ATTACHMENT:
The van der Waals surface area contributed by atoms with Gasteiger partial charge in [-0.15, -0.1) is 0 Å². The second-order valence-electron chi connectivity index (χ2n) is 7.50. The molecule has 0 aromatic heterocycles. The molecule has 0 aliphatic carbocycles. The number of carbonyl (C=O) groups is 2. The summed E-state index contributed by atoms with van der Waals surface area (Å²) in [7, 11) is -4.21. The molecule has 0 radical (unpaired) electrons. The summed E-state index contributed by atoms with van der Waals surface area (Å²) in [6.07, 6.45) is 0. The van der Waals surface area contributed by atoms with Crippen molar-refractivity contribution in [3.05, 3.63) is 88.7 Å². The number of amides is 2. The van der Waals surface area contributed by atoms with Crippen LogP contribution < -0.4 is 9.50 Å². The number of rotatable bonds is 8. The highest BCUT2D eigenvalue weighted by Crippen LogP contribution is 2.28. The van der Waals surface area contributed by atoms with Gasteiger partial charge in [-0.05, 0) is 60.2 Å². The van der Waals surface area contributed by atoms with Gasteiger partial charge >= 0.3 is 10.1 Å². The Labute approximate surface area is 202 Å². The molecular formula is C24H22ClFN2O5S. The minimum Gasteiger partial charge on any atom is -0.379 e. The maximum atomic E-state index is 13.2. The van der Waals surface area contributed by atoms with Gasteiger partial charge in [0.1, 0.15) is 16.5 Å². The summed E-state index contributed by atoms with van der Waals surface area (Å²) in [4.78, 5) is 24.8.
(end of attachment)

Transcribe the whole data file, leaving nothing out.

The van der Waals surface area contributed by atoms with Gasteiger partial charge in [-0.15, -0.1) is 0 Å². The second-order valence-electron chi connectivity index (χ2n) is 7.50. The molecule has 0 aromatic heterocycles. The molecule has 0 aliphatic carbocycles. The number of carbonyl (C=O) groups is 2. The summed E-state index contributed by atoms with van der Waals surface area (Å²) in [7, 11) is -4.21. The molecule has 0 radical (unpaired) electrons. The summed E-state index contributed by atoms with van der Waals surface area (Å²) in [6.07, 6.45) is 0. The van der Waals surface area contributed by atoms with Crippen molar-refractivity contribution in [3.05, 3.63) is 88.7 Å². The number of amides is 2. The van der Waals surface area contributed by atoms with Crippen LogP contribution < -0.4 is 9.50 Å². The number of rotatable bonds is 8. The highest BCUT2D eigenvalue weighted by Crippen LogP contribution is 2.28. The van der Waals surface area contributed by atoms with Gasteiger partial charge in [-0.05, 0) is 60.2 Å². The van der Waals surface area contributed by atoms with Gasteiger partial charge >= 0.3 is 10.1 Å². The Labute approximate surface area is 202 Å². The molecular formula is C24H22ClFN2O5S. The minimum Gasteiger partial charge on any atom is -0.379 e. The maximum atomic E-state index is 13.2. The van der Waals surface area contributed by atoms with Gasteiger partial charge in [0.1, 0.15) is 16.5 Å². The summed E-state index contributed by atoms with van der Waals surface area (Å²) in [4.78, 5) is 24.8.